The Institute of Technology Professionals (ITP) held a debate about Artificial Intelligence at IBM’s Auckland offices yesterday, but the discussion soon turned into what it means to be human.
The eight panellists, ranged from people who work in AI-related fields for large corporates, to independent contractors and members of academia. While this is a generalisation, the former appeared more optimistic, the latter more dystopian about whether AI will knock humans off the top of the food chain.
Peter Harrison, from DevCentre, and vice president of the Open Source Society painted the bleakest vision. He said that currently machines have about 25% of human intelligence but that their learning ability is exponential – which means that in just 10 to 20 years we could all be answering to robots. And they won’t care what we think, we’ll be like ants – if we get in their way, we’ll be squashed. He also compared us to horses, once cars were invented these animals were no longer useful for transportation so their numbers were radically culled. Or we might become robot pets – the point being that AI means machines will be much, much smarter, very, very soon.
His thoughts were echoed Richard Wilde, who is the founder of the Reason and Science Society at the University of Auckland. His view is that the AI train is not going to stop at the “human station”, and that the singularity – that moment in time when machines learn to learn – is forecast to occur between 2040 to 2050.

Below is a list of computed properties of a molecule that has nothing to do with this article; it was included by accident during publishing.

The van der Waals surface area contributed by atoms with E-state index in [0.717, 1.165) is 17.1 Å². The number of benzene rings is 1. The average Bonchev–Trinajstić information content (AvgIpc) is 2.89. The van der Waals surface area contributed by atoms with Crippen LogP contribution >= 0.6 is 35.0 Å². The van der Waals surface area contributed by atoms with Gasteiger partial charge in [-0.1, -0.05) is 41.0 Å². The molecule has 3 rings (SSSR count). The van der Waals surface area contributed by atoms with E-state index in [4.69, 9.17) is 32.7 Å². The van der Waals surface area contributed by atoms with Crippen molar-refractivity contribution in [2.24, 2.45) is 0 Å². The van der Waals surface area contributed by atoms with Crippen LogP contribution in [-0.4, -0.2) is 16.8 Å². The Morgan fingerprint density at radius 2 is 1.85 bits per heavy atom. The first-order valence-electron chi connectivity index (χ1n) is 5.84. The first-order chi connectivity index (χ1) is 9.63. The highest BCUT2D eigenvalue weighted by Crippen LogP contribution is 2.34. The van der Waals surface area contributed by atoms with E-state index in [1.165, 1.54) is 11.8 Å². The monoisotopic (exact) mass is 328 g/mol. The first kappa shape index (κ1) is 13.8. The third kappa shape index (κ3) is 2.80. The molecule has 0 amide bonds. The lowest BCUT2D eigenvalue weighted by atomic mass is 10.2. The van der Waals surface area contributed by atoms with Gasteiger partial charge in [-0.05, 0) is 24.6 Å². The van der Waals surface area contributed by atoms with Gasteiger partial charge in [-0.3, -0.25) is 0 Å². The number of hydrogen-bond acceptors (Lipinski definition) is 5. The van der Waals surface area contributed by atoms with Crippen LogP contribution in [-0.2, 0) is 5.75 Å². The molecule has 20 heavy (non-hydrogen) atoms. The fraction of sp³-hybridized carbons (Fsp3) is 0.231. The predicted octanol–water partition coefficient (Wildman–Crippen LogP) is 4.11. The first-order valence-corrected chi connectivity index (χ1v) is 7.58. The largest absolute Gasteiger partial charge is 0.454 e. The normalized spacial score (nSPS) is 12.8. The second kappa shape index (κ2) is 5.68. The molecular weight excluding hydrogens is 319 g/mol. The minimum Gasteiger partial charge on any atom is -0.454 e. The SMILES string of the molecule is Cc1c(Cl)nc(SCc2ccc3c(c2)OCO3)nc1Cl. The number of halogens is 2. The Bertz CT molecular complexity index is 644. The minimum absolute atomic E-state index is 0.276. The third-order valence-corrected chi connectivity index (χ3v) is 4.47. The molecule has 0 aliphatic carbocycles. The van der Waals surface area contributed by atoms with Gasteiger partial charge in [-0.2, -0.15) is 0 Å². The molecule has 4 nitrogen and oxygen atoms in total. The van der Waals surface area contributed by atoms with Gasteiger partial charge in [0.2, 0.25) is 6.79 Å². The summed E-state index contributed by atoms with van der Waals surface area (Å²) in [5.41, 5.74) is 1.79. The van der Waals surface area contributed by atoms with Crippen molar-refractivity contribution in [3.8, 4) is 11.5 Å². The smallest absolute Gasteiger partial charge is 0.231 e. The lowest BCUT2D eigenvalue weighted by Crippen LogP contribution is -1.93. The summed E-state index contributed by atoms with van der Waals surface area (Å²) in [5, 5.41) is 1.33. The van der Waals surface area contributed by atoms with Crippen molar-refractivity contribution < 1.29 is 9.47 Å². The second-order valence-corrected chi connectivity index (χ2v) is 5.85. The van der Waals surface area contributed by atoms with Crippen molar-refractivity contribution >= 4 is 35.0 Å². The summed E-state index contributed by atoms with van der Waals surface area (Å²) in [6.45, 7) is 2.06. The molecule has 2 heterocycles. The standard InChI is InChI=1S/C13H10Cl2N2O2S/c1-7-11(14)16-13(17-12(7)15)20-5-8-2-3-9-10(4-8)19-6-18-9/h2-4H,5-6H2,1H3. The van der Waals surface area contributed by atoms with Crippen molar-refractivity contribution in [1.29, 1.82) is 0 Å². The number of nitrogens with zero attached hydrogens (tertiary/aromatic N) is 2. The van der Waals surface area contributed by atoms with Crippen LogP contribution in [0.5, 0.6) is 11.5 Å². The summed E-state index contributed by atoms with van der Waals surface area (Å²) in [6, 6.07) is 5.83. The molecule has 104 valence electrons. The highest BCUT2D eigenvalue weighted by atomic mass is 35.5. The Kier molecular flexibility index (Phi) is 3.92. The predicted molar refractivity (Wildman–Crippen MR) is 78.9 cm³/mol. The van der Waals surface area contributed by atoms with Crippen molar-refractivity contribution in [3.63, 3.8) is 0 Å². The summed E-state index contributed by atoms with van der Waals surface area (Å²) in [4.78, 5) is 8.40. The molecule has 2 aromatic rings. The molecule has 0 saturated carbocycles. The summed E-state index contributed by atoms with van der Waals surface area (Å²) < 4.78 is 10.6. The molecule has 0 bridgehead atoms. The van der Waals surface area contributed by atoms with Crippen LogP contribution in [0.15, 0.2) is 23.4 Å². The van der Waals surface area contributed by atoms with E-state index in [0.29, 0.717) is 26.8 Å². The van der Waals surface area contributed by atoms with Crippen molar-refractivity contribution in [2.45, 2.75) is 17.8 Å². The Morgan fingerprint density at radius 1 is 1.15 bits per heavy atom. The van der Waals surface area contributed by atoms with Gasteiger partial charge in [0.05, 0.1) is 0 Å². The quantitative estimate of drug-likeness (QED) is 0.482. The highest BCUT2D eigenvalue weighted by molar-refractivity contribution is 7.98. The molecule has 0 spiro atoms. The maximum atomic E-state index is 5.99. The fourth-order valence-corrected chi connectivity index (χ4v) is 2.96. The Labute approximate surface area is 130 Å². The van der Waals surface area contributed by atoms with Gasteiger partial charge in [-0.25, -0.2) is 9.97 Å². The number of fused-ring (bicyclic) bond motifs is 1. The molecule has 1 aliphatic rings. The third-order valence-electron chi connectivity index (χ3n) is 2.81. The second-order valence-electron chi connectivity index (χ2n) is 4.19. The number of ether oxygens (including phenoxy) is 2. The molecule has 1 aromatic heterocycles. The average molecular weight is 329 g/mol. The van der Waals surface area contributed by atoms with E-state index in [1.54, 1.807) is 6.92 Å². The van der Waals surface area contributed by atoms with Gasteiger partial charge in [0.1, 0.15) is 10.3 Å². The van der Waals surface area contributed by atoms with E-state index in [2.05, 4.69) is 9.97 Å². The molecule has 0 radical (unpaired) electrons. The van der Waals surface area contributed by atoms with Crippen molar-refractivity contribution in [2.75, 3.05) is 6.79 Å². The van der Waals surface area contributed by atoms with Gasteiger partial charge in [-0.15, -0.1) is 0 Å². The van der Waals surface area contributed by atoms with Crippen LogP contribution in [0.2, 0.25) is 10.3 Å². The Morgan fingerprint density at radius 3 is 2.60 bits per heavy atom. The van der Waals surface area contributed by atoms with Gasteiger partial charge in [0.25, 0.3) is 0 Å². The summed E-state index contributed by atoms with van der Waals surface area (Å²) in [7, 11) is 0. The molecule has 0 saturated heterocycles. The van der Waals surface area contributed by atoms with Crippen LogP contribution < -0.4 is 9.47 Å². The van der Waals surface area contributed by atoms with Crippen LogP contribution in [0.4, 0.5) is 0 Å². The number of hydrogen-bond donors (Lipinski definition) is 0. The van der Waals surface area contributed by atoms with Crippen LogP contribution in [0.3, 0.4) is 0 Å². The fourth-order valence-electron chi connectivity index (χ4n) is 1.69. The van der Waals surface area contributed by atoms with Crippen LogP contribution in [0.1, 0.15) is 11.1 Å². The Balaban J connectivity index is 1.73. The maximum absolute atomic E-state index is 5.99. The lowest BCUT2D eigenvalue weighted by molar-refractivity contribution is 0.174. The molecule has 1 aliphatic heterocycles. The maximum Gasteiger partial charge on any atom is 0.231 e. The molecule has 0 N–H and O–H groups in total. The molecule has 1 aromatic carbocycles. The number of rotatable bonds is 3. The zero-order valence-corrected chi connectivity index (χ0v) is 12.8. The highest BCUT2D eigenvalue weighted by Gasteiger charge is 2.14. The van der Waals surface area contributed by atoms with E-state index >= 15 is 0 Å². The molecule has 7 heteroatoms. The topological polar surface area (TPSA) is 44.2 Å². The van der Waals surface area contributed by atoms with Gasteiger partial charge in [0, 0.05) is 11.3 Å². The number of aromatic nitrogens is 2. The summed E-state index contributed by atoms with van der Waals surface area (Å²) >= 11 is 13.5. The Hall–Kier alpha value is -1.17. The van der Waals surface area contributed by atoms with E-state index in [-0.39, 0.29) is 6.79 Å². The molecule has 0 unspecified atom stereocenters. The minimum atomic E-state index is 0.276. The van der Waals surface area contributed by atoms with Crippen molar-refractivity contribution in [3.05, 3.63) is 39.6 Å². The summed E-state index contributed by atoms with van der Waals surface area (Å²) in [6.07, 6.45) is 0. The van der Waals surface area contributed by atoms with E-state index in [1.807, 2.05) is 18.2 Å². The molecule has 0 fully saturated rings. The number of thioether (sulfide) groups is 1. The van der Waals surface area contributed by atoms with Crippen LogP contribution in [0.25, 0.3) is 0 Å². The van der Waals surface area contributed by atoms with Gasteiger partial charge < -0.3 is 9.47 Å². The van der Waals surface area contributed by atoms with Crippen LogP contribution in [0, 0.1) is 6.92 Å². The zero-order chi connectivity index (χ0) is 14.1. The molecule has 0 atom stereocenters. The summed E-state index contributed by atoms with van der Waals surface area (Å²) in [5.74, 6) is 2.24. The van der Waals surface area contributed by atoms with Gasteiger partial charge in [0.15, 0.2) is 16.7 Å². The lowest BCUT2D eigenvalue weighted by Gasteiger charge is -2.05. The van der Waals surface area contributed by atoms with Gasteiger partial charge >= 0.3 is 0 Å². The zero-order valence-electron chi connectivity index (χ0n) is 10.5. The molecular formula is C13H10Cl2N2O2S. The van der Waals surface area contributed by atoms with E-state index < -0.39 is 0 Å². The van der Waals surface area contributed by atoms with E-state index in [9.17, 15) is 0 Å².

But Stu Christie, Chair of the AI Forum of NZ and Investment Manager for the NZ Venture Investment Fund was more upbeat. He referenced Y2K – when everyone thought that as it clicked over to 1 January 2000, computers would crash, and with them the entire global digital economy, but nothing happened. Sonya Crosby, Chief Innovation Officer at SKYCITY, was also optimistic, maintaining the need to ensure that humans determine how machines behave.
In answer to concerns that AI is rendering a huge amount of human work unnecessary, Christie emphasised the role of culture and creativity. It’s about ‘STEAM’ not ‘STEM’ – that is Science, Technology, Engineering, Arts and Mathematics, he told the audience.
The 100-strong audience were extremely engaged in the discussion, with many questions about how human beings will cope when more jobs become automated. Would a universal minimum wage result in a whole lot of bored people with lives devoid of meaning, electing people like Donald Trump and voting for Brexit (yes, those topics popped up)? At one point panellist Isuru Fernando from IBM asked a member of the audience if she could “unpack what she means by emotions”.
It seems AI isn’t just about reasoning, it’s about feelings too.